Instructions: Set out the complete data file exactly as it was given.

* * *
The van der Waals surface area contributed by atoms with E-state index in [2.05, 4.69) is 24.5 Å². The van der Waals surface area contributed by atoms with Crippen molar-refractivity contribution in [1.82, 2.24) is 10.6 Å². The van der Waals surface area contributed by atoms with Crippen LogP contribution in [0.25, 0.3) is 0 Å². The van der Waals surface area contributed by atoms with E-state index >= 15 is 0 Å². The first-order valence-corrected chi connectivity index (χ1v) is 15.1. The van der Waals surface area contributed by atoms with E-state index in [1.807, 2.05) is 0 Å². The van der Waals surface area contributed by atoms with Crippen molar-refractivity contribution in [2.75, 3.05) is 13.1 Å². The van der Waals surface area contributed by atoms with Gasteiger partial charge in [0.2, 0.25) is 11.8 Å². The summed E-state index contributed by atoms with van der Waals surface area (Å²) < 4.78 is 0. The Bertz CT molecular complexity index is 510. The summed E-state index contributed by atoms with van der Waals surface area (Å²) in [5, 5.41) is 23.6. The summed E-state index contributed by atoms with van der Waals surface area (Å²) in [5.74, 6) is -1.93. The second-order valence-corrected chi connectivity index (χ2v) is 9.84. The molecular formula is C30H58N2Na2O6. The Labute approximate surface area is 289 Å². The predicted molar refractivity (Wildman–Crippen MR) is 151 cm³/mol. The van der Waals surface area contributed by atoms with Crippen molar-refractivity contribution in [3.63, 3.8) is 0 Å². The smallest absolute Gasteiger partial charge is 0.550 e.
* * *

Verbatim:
The van der Waals surface area contributed by atoms with E-state index in [2.05, 4.69) is 24.5 Å². The van der Waals surface area contributed by atoms with Crippen molar-refractivity contribution in [1.82, 2.24) is 10.6 Å². The van der Waals surface area contributed by atoms with Crippen LogP contribution in [0.25, 0.3) is 0 Å². The van der Waals surface area contributed by atoms with E-state index >= 15 is 0 Å². The first-order valence-corrected chi connectivity index (χ1v) is 15.1. The van der Waals surface area contributed by atoms with E-state index in [1.807, 2.05) is 0 Å². The van der Waals surface area contributed by atoms with Crippen molar-refractivity contribution in [2.75, 3.05) is 13.1 Å². The van der Waals surface area contributed by atoms with Gasteiger partial charge in [0.2, 0.25) is 11.8 Å². The summed E-state index contributed by atoms with van der Waals surface area (Å²) < 4.78 is 0. The Bertz CT molecular complexity index is 510. The summed E-state index contributed by atoms with van der Waals surface area (Å²) in [5, 5.41) is 23.6. The summed E-state index contributed by atoms with van der Waals surface area (Å²) in [5.74, 6) is -1.93. The second-order valence-corrected chi connectivity index (χ2v) is 9.84. The molecular formula is C30H58N2Na2O6. The Labute approximate surface area is 289 Å². The predicted molar refractivity (Wildman–Crippen MR) is 151 cm³/mol. The van der Waals surface area contributed by atoms with Crippen molar-refractivity contribution in [3.63, 3.8) is 0 Å². The smallest absolute Gasteiger partial charge is 0.550 e.